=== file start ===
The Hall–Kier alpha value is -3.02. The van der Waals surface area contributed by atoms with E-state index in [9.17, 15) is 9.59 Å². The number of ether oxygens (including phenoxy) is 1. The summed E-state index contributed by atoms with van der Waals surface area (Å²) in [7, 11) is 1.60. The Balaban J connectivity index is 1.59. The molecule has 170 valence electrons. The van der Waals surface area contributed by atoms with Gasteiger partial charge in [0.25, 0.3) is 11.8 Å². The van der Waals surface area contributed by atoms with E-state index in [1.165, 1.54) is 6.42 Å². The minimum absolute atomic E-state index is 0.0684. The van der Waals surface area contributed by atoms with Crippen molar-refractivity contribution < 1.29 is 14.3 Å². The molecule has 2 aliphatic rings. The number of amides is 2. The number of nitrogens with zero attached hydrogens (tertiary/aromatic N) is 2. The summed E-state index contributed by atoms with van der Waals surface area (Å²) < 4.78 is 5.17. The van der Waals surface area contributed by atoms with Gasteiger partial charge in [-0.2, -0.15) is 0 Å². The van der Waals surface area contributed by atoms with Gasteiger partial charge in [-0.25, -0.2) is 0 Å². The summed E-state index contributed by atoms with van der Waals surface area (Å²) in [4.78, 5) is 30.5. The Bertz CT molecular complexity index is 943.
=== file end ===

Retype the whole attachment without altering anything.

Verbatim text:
The Hall–Kier alpha value is -3.02. The van der Waals surface area contributed by atoms with E-state index in [9.17, 15) is 9.59 Å². The number of ether oxygens (including phenoxy) is 1. The summed E-state index contributed by atoms with van der Waals surface area (Å²) in [7, 11) is 1.60. The Balaban J connectivity index is 1.59. The molecule has 170 valence electrons. The van der Waals surface area contributed by atoms with Gasteiger partial charge in [0.25, 0.3) is 11.8 Å². The van der Waals surface area contributed by atoms with E-state index in [1.165, 1.54) is 6.42 Å². The minimum absolute atomic E-state index is 0.0684. The van der Waals surface area contributed by atoms with Crippen molar-refractivity contribution < 1.29 is 14.3 Å². The molecule has 2 aliphatic rings. The number of amides is 2. The number of nitrogens with zero attached hydrogens (tertiary/aromatic N) is 2. The summed E-state index contributed by atoms with van der Waals surface area (Å²) < 4.78 is 5.17. The van der Waals surface area contributed by atoms with Gasteiger partial charge in [-0.2, -0.15) is 0 Å². The van der Waals surface area contributed by atoms with Gasteiger partial charge in [-0.25, -0.2) is 0 Å². The summed E-state index contributed by atoms with van der Waals surface area (Å²) in [4.78, 5) is 30.5. The Bertz CT molecular complexity index is 943.